Admittedly, Claire and I watched a Canadian documentary called Manufacturing Dissent that did a fairly good job of deflating Michael Moore, and I think made it sort of impossible to take him seriously. The filmmakers are liberals and their film began as a celebration of Moore, but eventually, they found it hard to square his supposed ideals with the way he treats his employees, interview subjects, and ultimately his audience. I watched it thinking "Okay, well Roger & Me was still good, right?" And then they explained that well, no, Moore really was allowed to interview Roger Smith and just faked the footage in which his mic is turned off at the shareholders meeting. So, there goes that one too.

Manufacturing Dissent
is interesting too because the critiques they make are specifically Canadian. They're arguing that the American political system has been poisoned by these celebrity mountebanks whose primary allegiance is to themselves, and then maybe to some party that also wants power, and they believe Canadians should avoid growing its own Michael Moores or Rush Limbaughs. Of course, Canadian politics come with their own dysfunctionalities; but that's not to say the filmmakers don't have a point.

The problem I have with people like Michael Moore or Rush Limbaugh is that, instead of seeing a discussion as a way that we mutually arrive at truths about the world, they see it as a war, in which one takes positions whose value is not based in truth at all, but in how devastating they are to the other "side". They instrumentalize "ideas" in order to beat the other guy and see their relative truth values as irrelevant. When Moore makes an empty statement, like saying we should replace capitalism with Christianity, I have no sense that he means it, or how such a thing would even be possible; and I doubt that he either knows or cares.

In a sort of oblique way, Moore gets at an interesting question about what moral obligations we have in a capitalist society, although I don't think he sees it as a question. I often say that I was not raised Catholic, but I was raised by Catholics. And I hear the Catholic dog whistle he blows here. It's probably the same with other religions, but indeed I was raised with the idea of having a responsibility for the world, particularly for the oppressed and the poor. My parents certainly were not believers in "liberation theology", or even Catholic theology, to be honest. But, we still had the sense that caring for the sick and the poor is just the duty you're born with, which most of us, myself highlighted, fail to carry out.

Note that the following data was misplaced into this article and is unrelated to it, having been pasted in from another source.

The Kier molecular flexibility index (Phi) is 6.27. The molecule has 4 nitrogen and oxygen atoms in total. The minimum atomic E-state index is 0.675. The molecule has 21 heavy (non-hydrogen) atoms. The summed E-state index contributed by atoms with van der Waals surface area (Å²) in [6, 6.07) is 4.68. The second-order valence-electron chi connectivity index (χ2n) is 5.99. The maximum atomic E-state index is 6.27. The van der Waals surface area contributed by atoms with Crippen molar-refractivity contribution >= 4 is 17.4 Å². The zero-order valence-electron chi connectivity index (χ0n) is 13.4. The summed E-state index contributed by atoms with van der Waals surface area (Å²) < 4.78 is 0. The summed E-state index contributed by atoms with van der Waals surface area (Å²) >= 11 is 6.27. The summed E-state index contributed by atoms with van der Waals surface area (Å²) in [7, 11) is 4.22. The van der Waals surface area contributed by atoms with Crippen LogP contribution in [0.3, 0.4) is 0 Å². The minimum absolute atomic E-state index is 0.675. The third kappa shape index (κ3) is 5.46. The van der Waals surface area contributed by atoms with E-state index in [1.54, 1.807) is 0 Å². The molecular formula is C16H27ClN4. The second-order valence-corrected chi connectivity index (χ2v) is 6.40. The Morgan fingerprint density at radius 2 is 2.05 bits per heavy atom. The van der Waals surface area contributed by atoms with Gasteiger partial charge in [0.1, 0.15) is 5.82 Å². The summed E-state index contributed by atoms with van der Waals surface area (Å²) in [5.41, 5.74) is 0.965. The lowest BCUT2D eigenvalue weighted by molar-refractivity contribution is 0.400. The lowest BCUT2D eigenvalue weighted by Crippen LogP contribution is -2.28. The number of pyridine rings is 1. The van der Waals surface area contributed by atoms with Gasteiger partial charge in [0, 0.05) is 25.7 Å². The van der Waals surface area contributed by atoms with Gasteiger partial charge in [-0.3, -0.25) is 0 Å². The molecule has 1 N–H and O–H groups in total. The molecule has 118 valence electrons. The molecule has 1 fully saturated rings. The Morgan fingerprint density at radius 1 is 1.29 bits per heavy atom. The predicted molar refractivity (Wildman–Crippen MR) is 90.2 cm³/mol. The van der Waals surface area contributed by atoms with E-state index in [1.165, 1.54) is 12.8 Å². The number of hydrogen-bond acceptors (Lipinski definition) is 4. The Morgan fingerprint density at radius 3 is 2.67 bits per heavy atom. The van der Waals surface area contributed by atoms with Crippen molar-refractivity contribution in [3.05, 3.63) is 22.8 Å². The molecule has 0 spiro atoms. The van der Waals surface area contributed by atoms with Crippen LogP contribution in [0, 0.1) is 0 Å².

So,
do we have a moral obligation to provide for the sick and the poor, if we can? And, if so, how should we carry it out? Should Catholics be out tubthumping for universal health care, or welfare, or a stronger social safety net? I suspect that's what Moore is getting at, and honestly, I don't know. I wish you could safely ask the questions without people getting angry!

Or should these things just be a matter of individual charity? I always took Dostoevsky's grand inquisitor parable as suggesting that a state that buys its people's love with food and shelter will also remove the conditions of their freedom, and hence their chance for individual salvation. And many critiques of "socialism" take the same position; if you remove chance or contingency from people's lives, they won't be free, and therefore unable to do good or evil. But, then you start wondering if the idea there isn't that poverty is a good motivator to religious faith and so maybe the church is buying devotion instead. Maybe there are no atheists in soup lines.

And, of course, some people, at least seemingly, see poverty as the result of immorality.